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CLAIM FOR SELF-GOVERNMENT.
as Charlotte. A mob destroyed a grist mill, the property of a colonel Reid ; some houses of his tenants were burned, others were levelled to the ground. It was on this occasion that application was made to Haldimand, who had lately succeeded to Gage in command at New York, for the employment of royal troops to check the disorder. The request was not entertained, on the ground that in cases of a riot of this character the civil magistrate should call upon the militia to re-establish order. This exhibition of discontent in no way led New York to recede from the exercise of her authority, while New Hampshire equally shewed a disposition to maintain the rights she had asserted.
In 1777 New Hampshire, actuated by the revolutionary spirit then dominant, had framed a constitution, and in the spring of 1778 the new state was formally established. It was an example which the settlers on the New Hampshire grants immediately followed. Those living on both sides of the Connecticut asserted the right to associate themselves together and to form an independent state. It is scarcely necessary to add that the proceeding met immediate opposition both in New York and New Hampshire. Although they disagreed as to the sovereignty over the territory, they were in unison in resistance to this step, and both opposed the claim of self-government. On her side Vermont in no way moderated her pretensions, which included the territory to the extent of twenty miles east of the Connecticut, bounded on the west by the Hudson, from the northern boundary of Massachusetts, extending to the frontier of Canada.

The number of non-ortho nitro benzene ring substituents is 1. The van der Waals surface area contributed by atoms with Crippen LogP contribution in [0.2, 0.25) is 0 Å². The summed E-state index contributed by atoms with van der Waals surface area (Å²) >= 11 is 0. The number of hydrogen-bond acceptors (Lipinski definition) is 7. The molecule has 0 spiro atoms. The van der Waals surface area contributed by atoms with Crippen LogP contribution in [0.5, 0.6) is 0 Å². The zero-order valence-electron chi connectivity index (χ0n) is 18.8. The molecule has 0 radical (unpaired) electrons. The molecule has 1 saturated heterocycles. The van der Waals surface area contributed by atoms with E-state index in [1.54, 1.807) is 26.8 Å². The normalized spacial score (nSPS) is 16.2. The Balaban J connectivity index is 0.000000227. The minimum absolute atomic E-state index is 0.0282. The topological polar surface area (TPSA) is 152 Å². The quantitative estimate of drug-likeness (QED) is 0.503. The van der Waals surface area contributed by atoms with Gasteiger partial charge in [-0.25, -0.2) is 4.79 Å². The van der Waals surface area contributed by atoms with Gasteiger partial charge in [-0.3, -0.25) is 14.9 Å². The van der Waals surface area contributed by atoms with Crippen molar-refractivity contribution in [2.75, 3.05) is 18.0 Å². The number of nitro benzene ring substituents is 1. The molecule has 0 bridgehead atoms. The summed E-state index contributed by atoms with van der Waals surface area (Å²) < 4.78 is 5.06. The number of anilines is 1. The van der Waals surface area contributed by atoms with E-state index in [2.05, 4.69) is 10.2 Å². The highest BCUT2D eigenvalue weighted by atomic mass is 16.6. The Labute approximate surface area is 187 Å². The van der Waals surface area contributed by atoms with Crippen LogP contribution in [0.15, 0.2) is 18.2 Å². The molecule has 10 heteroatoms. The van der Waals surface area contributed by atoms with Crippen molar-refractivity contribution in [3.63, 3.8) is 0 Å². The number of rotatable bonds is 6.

In 1779, delegates from New York drew the attention of congress to this assumption of authority, and they demanded that no recognition should be given to the new state. This view was sustained by Virginia and the entire south, as it was felt that the creation of another northern state would disturb the balance of power, and the precedent was a threat to those states that claimed territory to the Mississippi west of their boundaries.
The first instructions relative to the movement were given by Germain to Haldimand in April, 1779. Haldimand was referred to a copy of a letter to Clinton, which would inform him “of the encouragement he is authorized to hold out to the country they style Vermont to induce them to return to their allegiance.” He was likewise instructed that, as his situation enabled him to have more ready access to those concerned, "it was his majesty's pleasure that he should endeavour to open a negotiation with them." * He was to act in concert with Clinton. The letter to Clinton, which was enclosed, expressed the intention of prosecuting the war, and “with regard to the country they style Vermont" he was authorized to erect it into a separate province and to confirm the possessors of land in their titles. +
By the above letters it is shewn that the first intelligence of the dissatisfied feeling of Vermont was communicated to Clinton, and by him reported to London. In March, 1780, Germain again enforced upon Haldimand the vast importance of drawing over Vermont, and in August he repeated that if the Vermont people could be induced to put themselves under the king's protection, it would be of most essential service. I In December of the same year, S he gave specific instructions to Haldimand with regard to the offer to be made, that Vermont should be constituted a separate province with every prerogative and immunity. He recognized that the position of those taking part in the negotiations was of extreme delicacy, and that Haldimand had to act with the greatest caution. Should Vermont cast her fortunes with